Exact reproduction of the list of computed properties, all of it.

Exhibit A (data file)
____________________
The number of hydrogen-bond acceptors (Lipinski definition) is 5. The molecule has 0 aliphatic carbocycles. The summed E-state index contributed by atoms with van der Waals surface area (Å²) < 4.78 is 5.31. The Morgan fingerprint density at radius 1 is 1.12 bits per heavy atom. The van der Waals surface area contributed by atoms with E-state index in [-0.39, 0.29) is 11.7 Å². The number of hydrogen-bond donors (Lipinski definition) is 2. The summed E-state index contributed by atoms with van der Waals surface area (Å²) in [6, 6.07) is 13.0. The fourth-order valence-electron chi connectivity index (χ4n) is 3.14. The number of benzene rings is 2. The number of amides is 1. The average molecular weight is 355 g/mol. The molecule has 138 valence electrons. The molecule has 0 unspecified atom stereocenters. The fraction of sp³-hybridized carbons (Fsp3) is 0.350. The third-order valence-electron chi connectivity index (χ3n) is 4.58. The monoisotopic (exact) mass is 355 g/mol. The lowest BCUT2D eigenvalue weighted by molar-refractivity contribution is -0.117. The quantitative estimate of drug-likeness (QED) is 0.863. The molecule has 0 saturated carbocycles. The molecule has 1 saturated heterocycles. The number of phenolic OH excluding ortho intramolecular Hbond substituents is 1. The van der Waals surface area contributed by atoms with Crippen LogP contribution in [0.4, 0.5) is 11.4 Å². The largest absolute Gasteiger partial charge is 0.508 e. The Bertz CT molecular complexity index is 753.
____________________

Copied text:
The number of hydrogen-bond acceptors (Lipinski definition) is 5. The molecule has 0 aliphatic carbocycles. The summed E-state index contributed by atoms with van der Waals surface area (Å²) < 4.78 is 5.31. The Morgan fingerprint density at radius 1 is 1.12 bits per heavy atom. The van der Waals surface area contributed by atoms with E-state index in [-0.39, 0.29) is 11.7 Å². The number of hydrogen-bond donors (Lipinski definition) is 2. The summed E-state index contributed by atoms with van der Waals surface area (Å²) in [6, 6.07) is 13.0. The fourth-order valence-electron chi connectivity index (χ4n) is 3.14. The number of benzene rings is 2. The number of amides is 1. The average molecular weight is 355 g/mol. The molecule has 138 valence electrons. The molecule has 0 unspecified atom stereocenters. The fraction of sp³-hybridized carbons (Fsp3) is 0.350. The third-order valence-electron chi connectivity index (χ3n) is 4.58. The monoisotopic (exact) mass is 355 g/mol. The lowest BCUT2D eigenvalue weighted by molar-refractivity contribution is -0.117. The quantitative estimate of drug-likeness (QED) is 0.863. The molecule has 0 saturated carbocycles. The molecule has 1 saturated heterocycles. The number of phenolic OH excluding ortho intramolecular Hbond substituents is 1. The van der Waals surface area contributed by atoms with Crippen LogP contribution in [0.4, 0.5) is 11.4 Å². The largest absolute Gasteiger partial charge is 0.508 e. The Bertz CT molecular complexity index is 753.